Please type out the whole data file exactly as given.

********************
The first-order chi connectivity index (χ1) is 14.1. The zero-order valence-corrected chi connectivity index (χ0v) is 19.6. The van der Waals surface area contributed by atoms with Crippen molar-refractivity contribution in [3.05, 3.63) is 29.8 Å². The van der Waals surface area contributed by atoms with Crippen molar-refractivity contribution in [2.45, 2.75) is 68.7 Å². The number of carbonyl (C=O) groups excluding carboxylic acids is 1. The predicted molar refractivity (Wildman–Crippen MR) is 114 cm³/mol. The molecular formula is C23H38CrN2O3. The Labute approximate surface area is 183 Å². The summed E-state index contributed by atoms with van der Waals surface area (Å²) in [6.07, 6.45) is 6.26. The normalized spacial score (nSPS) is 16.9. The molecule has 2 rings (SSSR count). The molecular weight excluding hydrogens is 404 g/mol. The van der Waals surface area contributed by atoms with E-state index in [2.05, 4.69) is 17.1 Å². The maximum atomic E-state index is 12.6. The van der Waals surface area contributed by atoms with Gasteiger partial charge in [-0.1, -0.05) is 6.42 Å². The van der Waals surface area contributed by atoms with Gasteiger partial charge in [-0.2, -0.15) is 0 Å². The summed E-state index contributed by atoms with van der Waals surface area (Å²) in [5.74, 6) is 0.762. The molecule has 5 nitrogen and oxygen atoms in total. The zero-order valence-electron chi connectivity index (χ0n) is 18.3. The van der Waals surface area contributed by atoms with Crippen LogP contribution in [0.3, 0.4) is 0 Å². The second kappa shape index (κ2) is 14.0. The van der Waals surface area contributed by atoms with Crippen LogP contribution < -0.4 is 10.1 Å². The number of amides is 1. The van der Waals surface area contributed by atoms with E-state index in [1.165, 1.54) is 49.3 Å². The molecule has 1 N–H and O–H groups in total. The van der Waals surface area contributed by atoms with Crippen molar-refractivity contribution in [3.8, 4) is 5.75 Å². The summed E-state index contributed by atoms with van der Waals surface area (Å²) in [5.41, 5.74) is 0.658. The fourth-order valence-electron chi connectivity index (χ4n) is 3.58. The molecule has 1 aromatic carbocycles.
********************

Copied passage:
The first-order chi connectivity index (χ1) is 14.1. The zero-order valence-corrected chi connectivity index (χ0v) is 19.6. The van der Waals surface area contributed by atoms with Crippen molar-refractivity contribution in [3.05, 3.63) is 29.8 Å². The van der Waals surface area contributed by atoms with Crippen molar-refractivity contribution in [2.45, 2.75) is 68.7 Å². The number of carbonyl (C=O) groups excluding carboxylic acids is 1. The predicted molar refractivity (Wildman–Crippen MR) is 114 cm³/mol. The molecular formula is C23H38CrN2O3. The Labute approximate surface area is 183 Å². The summed E-state index contributed by atoms with van der Waals surface area (Å²) in [6.07, 6.45) is 6.26. The normalized spacial score (nSPS) is 16.9. The molecule has 2 rings (SSSR count). The molecular weight excluding hydrogens is 404 g/mol. The van der Waals surface area contributed by atoms with E-state index in [2.05, 4.69) is 17.1 Å². The maximum atomic E-state index is 12.6. The van der Waals surface area contributed by atoms with Gasteiger partial charge in [-0.1, -0.05) is 6.42 Å². The van der Waals surface area contributed by atoms with Gasteiger partial charge in [-0.2, -0.15) is 0 Å². The summed E-state index contributed by atoms with van der Waals surface area (Å²) in [5.74, 6) is 0.762. The molecule has 5 nitrogen and oxygen atoms in total. The zero-order valence-electron chi connectivity index (χ0n) is 18.3. The van der Waals surface area contributed by atoms with Crippen LogP contribution in [0.3, 0.4) is 0 Å². The second kappa shape index (κ2) is 14.0. The van der Waals surface area contributed by atoms with Crippen LogP contribution < -0.4 is 10.1 Å². The number of amides is 1. The van der Waals surface area contributed by atoms with E-state index in [1.165, 1.54) is 49.3 Å². The molecule has 1 N–H and O–H groups in total. The van der Waals surface area contributed by atoms with Crippen molar-refractivity contribution in [3.8, 4) is 5.75 Å². The summed E-state index contributed by atoms with van der Waals surface area (Å²) in [5.41, 5.74) is 0.658. The fourth-order valence-electron chi connectivity index (χ4n) is 3.58. The molecule has 1 aromatic carbocycles.